So does the Law of Attraction work? It has been working for me. I'm not trying to accumulate material wealth for status or to keep up with what other people seem to have. I simply want to live a better life with my family, fulfilling my potential and giving them all the opportunity to fulfil theirs. I would imagine that that is exactly what you want for your family.

    Much love I send to you and your family.

  5. I definitely agree that having less is not morally superior to having more. But it's a heck of a lot easier to get! ;)

  6. As an artist married to an architect and having both attended one of the most expensive private art schools in America, our debt burden has always out weighed our earning potential.

    (It is a total myth that architects make money...unless you are Frank Gehry or Zaha Hadid, it is long hours for meager pay.)

    At first it was romantic...we were poor but living our dreams. Then we began to have children and realized it wasn't fair to them to "just scrape by".

    Then with the global economic collapse coupled with the years of "just get by" made it an out right horrible existence. Both of us faced years of unemployment. We suffered great loss. We became dependent upon our families and extended community for financial support. It has been a humbling experience.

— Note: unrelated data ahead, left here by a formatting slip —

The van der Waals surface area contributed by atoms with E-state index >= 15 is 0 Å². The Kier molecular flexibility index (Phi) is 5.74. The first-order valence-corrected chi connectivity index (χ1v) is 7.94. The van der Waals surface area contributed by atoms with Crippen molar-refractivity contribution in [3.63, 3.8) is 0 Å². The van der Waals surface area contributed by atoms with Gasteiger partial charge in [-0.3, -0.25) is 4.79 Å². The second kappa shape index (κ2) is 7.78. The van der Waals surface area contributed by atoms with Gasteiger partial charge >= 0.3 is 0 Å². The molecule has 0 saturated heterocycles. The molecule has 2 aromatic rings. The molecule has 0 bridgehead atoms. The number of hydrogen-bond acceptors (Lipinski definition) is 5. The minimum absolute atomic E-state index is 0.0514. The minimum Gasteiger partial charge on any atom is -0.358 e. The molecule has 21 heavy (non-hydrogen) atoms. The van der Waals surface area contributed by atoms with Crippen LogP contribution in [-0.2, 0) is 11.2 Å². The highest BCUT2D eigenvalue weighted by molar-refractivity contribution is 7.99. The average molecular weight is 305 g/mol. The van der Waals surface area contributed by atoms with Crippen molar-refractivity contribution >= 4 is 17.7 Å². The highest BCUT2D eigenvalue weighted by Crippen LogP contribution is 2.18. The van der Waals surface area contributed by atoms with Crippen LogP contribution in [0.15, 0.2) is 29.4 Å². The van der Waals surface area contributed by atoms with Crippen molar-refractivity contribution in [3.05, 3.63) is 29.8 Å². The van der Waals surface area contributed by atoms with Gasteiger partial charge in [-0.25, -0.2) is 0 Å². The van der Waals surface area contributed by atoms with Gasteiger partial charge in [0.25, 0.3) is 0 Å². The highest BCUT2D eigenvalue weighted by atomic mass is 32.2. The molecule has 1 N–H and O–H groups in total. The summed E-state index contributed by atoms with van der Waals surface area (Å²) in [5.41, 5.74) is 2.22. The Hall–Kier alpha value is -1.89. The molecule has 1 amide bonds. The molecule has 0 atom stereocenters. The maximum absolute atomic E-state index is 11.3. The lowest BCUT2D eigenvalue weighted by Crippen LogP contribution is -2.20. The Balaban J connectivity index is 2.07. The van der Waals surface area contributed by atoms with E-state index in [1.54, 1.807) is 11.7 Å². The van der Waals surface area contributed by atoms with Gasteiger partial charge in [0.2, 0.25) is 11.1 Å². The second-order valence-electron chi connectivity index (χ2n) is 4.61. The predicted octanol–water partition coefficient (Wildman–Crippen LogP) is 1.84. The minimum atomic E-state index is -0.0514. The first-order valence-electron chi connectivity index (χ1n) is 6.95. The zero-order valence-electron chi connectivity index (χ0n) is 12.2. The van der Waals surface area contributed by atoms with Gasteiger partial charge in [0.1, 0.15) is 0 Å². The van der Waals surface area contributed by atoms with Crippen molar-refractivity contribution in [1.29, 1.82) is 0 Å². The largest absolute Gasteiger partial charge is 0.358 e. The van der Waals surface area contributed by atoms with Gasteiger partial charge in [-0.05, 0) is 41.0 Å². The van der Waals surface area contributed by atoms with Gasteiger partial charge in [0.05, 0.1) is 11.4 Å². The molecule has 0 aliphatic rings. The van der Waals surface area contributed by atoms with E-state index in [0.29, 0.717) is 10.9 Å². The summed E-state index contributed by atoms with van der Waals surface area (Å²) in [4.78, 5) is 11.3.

We are slowly recovering and getting back on our feet. What we have both realized is that we can not support our family, be productive citizens of our community and reach our full potential with "enough". We need more than enough. I am no longer ashamed to say, "I want to earn a lot of money." In my opinion, all the good that would be done when I earn all that money outweighs the shame/taboo/perceived greed for saying that I want lots of money.

    Thank you for this post!

  7. When I read your blog, I was reminded of the wise man of Proverbs. He prayed in chapter 30 verse 8:"Give me neither poverty nor riches! Give me just enough to satisfy my needs. For if I grow rich, I may deny You and say "Who is the Lord?" And if I am too poor, I may steal and thus insult God's holy Name.
    Having enough and being content is a blessing indeed!!!

  8. YES YES YES YES YES YES YES!!!!!!!! Thank you.